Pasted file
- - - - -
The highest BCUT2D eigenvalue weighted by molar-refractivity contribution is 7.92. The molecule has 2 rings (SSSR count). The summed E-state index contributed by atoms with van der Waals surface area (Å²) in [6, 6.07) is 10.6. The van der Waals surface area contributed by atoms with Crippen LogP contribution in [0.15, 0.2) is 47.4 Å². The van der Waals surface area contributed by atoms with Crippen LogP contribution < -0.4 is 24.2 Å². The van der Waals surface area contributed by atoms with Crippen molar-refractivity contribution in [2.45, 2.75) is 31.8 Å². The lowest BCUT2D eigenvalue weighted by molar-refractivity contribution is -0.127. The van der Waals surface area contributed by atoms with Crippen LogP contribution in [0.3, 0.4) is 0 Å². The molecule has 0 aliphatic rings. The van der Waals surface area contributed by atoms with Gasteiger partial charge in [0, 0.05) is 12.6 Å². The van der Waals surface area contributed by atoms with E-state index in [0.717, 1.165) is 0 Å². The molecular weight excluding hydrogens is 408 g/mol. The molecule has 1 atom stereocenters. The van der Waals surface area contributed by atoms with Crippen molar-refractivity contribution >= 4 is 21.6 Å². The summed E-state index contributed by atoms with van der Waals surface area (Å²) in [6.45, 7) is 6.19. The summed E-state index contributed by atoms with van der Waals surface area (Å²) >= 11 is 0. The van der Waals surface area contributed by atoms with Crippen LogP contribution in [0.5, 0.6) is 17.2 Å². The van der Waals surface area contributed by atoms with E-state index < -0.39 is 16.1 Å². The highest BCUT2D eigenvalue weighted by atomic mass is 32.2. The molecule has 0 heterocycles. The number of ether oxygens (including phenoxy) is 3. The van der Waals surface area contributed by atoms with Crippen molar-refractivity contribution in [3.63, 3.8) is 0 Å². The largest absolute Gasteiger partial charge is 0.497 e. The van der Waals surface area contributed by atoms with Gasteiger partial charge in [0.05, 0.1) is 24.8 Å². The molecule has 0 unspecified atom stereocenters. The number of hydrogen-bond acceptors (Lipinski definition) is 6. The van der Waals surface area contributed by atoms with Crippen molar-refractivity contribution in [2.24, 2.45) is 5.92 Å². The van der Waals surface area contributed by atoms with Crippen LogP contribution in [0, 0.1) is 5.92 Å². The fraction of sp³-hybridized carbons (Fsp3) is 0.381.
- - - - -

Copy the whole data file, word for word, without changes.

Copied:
The highest BCUT2D eigenvalue weighted by molar-refractivity contribution is 7.92. The molecule has 2 rings (SSSR count). The summed E-state index contributed by atoms with van der Waals surface area (Å²) in [6, 6.07) is 10.6. The van der Waals surface area contributed by atoms with Crippen LogP contribution in [0.15, 0.2) is 47.4 Å². The van der Waals surface area contributed by atoms with Crippen LogP contribution < -0.4 is 24.2 Å². The van der Waals surface area contributed by atoms with Crippen molar-refractivity contribution in [2.45, 2.75) is 31.8 Å². The lowest BCUT2D eigenvalue weighted by molar-refractivity contribution is -0.127. The van der Waals surface area contributed by atoms with Crippen LogP contribution in [0.3, 0.4) is 0 Å². The molecule has 0 aliphatic rings. The van der Waals surface area contributed by atoms with Gasteiger partial charge in [0, 0.05) is 12.6 Å². The van der Waals surface area contributed by atoms with E-state index in [0.717, 1.165) is 0 Å². The molecular weight excluding hydrogens is 408 g/mol. The molecule has 1 atom stereocenters. The van der Waals surface area contributed by atoms with Crippen molar-refractivity contribution >= 4 is 21.6 Å². The summed E-state index contributed by atoms with van der Waals surface area (Å²) in [6.45, 7) is 6.19. The summed E-state index contributed by atoms with van der Waals surface area (Å²) >= 11 is 0. The van der Waals surface area contributed by atoms with Crippen LogP contribution in [0.5, 0.6) is 17.2 Å². The van der Waals surface area contributed by atoms with E-state index < -0.39 is 16.1 Å². The highest BCUT2D eigenvalue weighted by atomic mass is 32.2. The molecule has 0 heterocycles. The number of ether oxygens (including phenoxy) is 3. The van der Waals surface area contributed by atoms with Crippen molar-refractivity contribution in [3.63, 3.8) is 0 Å². The largest absolute Gasteiger partial charge is 0.497 e. The van der Waals surface area contributed by atoms with Gasteiger partial charge in [0.05, 0.1) is 24.8 Å². The molecule has 0 unspecified atom stereocenters. The number of hydrogen-bond acceptors (Lipinski definition) is 6. The van der Waals surface area contributed by atoms with Crippen molar-refractivity contribution in [2.24, 2.45) is 5.92 Å². The van der Waals surface area contributed by atoms with Crippen LogP contribution in [0, 0.1) is 5.92 Å². The fraction of sp³-hybridized carbons (Fsp3) is 0.381.